Jim Koch Addresses Industry Giants Purchasing Craft Brewers

Editor's Note:  Reporter Peter Rowe reported on Jim Koch's presence at the 7th annual VIBE Conference. Below is our analysis of the information contained within Rowe's article.

Founder of and brewer for The Boston Beer Company, Jim Koch, was in San Diego for the 2016 VIBE Conference last week. The annual event was hosted by the Hilton San Diego Bayfront from January 19 to 20 and hosted over 200 operators from 150 of the top restaurants, hotels, casinos and cruise lines. Koch was there to receive an award from VIBE, but also to address what he sees as a startling issue: industry giants snapping up craft brewers at an alarming rate.

Two things happened last year that centered around Saint Archer, a San Diego craft brewery. First, they sold around 18,000 barrels of beer in 2015. And second, they were purchased by MillerCoors.

When the average person looks at the number 18,000 and then looks at The Boston Beer Company's 4 million barrels sold, they're likely tempted to think that Saint Archer doesn't represent even the smallest amount of competition to Koch's independent operation. When viewed through Koch's eyes, however, nothing could be further from the truth.

As Peter Rowe reported, the founder of The Boston Beer Co. had this to say about the situation:

“When Saint Archer goes to make a sales call at Vons, they are not some surfer in flip flops — any more,” Koch said. “They are part of the second largest brewery in the world. They are going to get shelf space unlike your typical 18,000-barrel brewery.”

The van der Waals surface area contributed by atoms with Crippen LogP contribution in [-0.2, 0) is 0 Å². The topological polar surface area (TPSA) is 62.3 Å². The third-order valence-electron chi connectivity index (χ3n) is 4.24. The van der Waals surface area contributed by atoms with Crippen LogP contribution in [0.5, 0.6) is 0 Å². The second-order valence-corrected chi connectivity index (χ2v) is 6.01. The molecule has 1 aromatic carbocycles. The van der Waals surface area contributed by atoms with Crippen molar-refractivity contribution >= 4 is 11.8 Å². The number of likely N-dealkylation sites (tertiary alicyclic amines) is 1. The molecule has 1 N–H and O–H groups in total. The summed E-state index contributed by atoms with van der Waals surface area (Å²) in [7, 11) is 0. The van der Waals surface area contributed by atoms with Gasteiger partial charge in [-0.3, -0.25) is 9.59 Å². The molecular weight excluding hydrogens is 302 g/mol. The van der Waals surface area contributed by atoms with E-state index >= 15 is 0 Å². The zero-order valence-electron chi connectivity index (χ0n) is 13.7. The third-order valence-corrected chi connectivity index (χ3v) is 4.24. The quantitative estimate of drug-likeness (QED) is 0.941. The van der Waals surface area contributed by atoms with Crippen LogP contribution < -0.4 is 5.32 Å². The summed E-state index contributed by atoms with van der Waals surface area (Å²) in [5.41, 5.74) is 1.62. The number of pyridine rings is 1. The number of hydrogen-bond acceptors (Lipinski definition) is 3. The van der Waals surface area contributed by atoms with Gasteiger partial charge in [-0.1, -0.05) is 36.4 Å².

According to Rowe's article, Koch also addressed the perceived size and power of The Boston Beer Co. versus other craft brewers and even the industry behemoths:

“We are the tallest of the pygmies,” he said. “We’re not Ballast Point showing up with Corona. Corona gives you a lot of clout, so Ballast Point has that same advantage.”

Rowe also shared the following information regarding beer and on-premise sales:

Of the American adult population, 66 percent has ordered a beer at a bar or restaurant in the last 30 days, while 54 percent have ordered wine or spirits.

Clearly, the competition between beer brewers is only getting fiercer, and the folding of craft brewer after craft brewer into the portfolios of corporations like MillerCoors and Constellation presents a very real threat to independents.

To read the original article written by Peter Rowe and published by  The San Diego Union-Tribune on January 17, 2016, please  click here.

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